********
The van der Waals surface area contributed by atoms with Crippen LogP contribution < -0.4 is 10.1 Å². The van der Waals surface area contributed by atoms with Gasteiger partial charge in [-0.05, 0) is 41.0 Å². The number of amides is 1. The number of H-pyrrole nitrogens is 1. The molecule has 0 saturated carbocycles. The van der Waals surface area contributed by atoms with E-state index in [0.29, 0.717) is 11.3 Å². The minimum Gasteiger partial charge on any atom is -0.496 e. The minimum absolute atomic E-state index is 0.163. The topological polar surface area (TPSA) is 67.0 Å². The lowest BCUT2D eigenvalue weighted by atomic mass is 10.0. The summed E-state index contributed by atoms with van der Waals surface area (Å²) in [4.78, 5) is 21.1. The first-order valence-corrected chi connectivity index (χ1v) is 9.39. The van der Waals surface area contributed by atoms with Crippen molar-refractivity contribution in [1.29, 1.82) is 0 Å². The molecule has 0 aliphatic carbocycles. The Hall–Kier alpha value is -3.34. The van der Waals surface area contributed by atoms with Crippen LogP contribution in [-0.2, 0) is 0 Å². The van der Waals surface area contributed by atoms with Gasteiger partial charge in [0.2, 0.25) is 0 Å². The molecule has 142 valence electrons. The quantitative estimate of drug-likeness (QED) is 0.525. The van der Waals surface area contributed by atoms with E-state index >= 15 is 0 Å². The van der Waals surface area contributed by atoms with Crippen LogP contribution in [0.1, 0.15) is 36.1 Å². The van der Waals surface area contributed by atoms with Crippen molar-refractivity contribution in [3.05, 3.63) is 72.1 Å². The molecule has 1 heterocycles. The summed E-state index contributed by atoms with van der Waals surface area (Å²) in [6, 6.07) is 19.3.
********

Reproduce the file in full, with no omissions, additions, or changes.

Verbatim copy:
The van der Waals surface area contributed by atoms with Crippen LogP contribution < -0.4 is 10.1 Å². The van der Waals surface area contributed by atoms with Gasteiger partial charge in [-0.05, 0) is 41.0 Å². The number of amides is 1. The number of H-pyrrole nitrogens is 1. The molecule has 0 saturated carbocycles. The van der Waals surface area contributed by atoms with E-state index in [0.29, 0.717) is 11.3 Å². The minimum Gasteiger partial charge on any atom is -0.496 e. The minimum absolute atomic E-state index is 0.163. The topological polar surface area (TPSA) is 67.0 Å². The lowest BCUT2D eigenvalue weighted by atomic mass is 10.0. The summed E-state index contributed by atoms with van der Waals surface area (Å²) in [4.78, 5) is 21.1. The first-order valence-corrected chi connectivity index (χ1v) is 9.39. The van der Waals surface area contributed by atoms with Crippen molar-refractivity contribution in [1.29, 1.82) is 0 Å². The molecule has 0 aliphatic carbocycles. The Hall–Kier alpha value is -3.34. The van der Waals surface area contributed by atoms with Crippen LogP contribution in [-0.2, 0) is 0 Å². The van der Waals surface area contributed by atoms with Gasteiger partial charge in [0.2, 0.25) is 0 Å². The molecule has 142 valence electrons. The quantitative estimate of drug-likeness (QED) is 0.525. The van der Waals surface area contributed by atoms with E-state index >= 15 is 0 Å². The van der Waals surface area contributed by atoms with Crippen LogP contribution in [0.1, 0.15) is 36.1 Å². The van der Waals surface area contributed by atoms with Crippen molar-refractivity contribution in [3.05, 3.63) is 72.1 Å². The molecule has 1 heterocycles. The summed E-state index contributed by atoms with van der Waals surface area (Å²) in [6, 6.07) is 19.3.